A new strain of mice with weak bones and stunted growth may become an important tool for researchers to study how bones gradually disintegrate in people who suffer from osteoporosis. The mice, described in this month's issue of Nature Genetics, also may provide a quick way to screen potential drugs for the disease, a disabling condition that afflicts more than a third of U.S. women over the age of 60.
For years, researchers have been looking for genetic links to osteoporosis. Prime candidates have been a group of proteins called proteoglycans, which regulate the process of maintaining bone mass. Earlier studies ruled out several of these proteins, so researchers at the National Institute of Dental Research (NIDR) in Bethesda, Maryland, and several other institutions focused on a proteoglycan called biglycan.
The team developed a strain of mice deficient in Bgn, the gene that makes biglycan. Although the mice seemed normal at birth, after about 3 months they had less bone growth and bone mass compared to normal mice. After 6 months, their inner bone structures were only half the weight of controls. The bones were shaped slightly differently in the mutant mice, and strength tests showed that Bgn-deficient bones were weaker. "Biglycan is the first bone matrix protein we've found that plays a role in bone formation," says NIDR osteoporosis specialist Marian F. Young, who led the study.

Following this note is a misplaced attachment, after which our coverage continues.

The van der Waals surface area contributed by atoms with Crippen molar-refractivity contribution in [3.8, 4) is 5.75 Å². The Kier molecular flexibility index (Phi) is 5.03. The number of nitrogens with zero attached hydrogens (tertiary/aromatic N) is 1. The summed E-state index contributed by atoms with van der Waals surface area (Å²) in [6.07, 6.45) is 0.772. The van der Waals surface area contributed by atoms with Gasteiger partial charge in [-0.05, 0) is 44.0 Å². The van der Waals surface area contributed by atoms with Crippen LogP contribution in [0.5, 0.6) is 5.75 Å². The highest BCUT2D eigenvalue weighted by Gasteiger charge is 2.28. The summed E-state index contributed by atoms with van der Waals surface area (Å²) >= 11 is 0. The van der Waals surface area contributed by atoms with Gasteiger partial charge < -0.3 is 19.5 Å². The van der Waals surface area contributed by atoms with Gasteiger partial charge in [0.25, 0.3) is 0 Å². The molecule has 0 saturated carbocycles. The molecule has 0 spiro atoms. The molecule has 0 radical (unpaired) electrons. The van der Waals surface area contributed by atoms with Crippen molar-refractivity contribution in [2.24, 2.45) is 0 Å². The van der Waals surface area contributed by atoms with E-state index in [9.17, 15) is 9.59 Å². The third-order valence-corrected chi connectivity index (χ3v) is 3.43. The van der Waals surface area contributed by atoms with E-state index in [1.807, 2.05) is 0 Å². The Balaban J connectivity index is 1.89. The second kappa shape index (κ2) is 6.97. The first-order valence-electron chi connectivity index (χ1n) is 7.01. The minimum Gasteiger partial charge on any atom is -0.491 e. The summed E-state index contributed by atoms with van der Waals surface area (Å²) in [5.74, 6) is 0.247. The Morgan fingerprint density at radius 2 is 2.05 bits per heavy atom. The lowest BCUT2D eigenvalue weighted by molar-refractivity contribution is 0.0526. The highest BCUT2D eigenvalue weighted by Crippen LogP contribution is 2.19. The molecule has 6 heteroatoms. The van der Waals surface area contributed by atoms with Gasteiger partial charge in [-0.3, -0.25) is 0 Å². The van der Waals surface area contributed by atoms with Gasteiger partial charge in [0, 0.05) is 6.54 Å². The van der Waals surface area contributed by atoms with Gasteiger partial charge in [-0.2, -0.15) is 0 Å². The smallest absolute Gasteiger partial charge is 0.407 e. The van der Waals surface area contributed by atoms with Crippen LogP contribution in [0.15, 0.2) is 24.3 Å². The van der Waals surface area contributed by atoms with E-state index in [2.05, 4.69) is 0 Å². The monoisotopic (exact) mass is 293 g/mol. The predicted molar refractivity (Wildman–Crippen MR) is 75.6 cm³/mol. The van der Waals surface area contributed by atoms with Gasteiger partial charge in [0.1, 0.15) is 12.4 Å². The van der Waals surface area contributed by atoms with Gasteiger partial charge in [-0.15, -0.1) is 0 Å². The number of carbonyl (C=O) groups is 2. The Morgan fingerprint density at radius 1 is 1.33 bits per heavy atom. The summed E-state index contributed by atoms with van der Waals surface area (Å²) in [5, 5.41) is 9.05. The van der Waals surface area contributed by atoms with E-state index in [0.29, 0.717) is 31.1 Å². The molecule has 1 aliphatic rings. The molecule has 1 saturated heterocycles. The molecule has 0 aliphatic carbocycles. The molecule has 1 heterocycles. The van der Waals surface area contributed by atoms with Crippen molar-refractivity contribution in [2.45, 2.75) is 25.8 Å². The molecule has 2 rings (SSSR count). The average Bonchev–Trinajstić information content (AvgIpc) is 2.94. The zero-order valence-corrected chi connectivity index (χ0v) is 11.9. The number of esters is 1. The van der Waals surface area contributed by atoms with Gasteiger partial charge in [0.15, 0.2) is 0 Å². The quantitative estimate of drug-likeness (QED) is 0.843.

Although scientists are still probing how biglycan influences bone formation, the protein may prove an attractive target for possible osteoporosis drugs, says John Termine, a specialist on the disease at Lilly Research Laboratories in Indianapolis. He cautions, however, that biglycan may not be the primary player in the human form of the disease.